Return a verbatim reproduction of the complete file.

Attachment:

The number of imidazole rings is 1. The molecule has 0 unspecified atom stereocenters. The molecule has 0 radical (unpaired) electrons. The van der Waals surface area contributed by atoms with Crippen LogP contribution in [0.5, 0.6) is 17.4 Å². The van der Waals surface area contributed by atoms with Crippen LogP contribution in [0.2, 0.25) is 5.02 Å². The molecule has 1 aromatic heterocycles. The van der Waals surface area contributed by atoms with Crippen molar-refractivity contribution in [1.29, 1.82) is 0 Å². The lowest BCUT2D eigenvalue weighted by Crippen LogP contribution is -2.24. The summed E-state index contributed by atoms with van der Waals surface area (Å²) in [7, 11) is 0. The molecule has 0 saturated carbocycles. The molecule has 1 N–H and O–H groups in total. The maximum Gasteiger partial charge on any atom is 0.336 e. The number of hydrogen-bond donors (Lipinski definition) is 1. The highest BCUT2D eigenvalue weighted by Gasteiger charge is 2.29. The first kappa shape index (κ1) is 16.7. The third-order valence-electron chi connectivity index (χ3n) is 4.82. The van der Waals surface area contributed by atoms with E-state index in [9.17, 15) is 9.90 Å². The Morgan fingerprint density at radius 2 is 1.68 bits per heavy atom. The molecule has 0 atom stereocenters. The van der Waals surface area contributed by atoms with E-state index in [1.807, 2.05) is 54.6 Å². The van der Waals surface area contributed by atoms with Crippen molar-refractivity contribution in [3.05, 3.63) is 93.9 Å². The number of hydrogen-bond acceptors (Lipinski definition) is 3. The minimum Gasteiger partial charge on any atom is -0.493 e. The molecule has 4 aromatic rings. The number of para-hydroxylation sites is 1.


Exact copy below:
The number of imidazole rings is 1. The molecule has 0 unspecified atom stereocenters. The molecule has 0 radical (unpaired) electrons. The van der Waals surface area contributed by atoms with Crippen LogP contribution in [0.5, 0.6) is 17.4 Å². The van der Waals surface area contributed by atoms with Crippen LogP contribution in [0.2, 0.25) is 5.02 Å². The molecule has 1 aromatic heterocycles. The van der Waals surface area contributed by atoms with Crippen molar-refractivity contribution in [1.29, 1.82) is 0 Å². The lowest BCUT2D eigenvalue weighted by Crippen LogP contribution is -2.24. The summed E-state index contributed by atoms with van der Waals surface area (Å²) in [7, 11) is 0. The molecule has 0 saturated carbocycles. The molecule has 1 N–H and O–H groups in total. The maximum Gasteiger partial charge on any atom is 0.336 e. The number of hydrogen-bond donors (Lipinski definition) is 1. The highest BCUT2D eigenvalue weighted by Gasteiger charge is 2.29. The first kappa shape index (κ1) is 16.7. The third-order valence-electron chi connectivity index (χ3n) is 4.82. The van der Waals surface area contributed by atoms with E-state index in [9.17, 15) is 9.90 Å². The Morgan fingerprint density at radius 2 is 1.68 bits per heavy atom. The molecule has 0 atom stereocenters. The van der Waals surface area contributed by atoms with E-state index in [1.807, 2.05) is 54.6 Å². The van der Waals surface area contributed by atoms with Crippen molar-refractivity contribution in [3.05, 3.63) is 93.9 Å². The number of hydrogen-bond acceptors (Lipinski definition) is 3. The minimum Gasteiger partial charge on any atom is -0.493 e. The molecule has 4 aromatic rings. The number of para-hydroxylation sites is 1.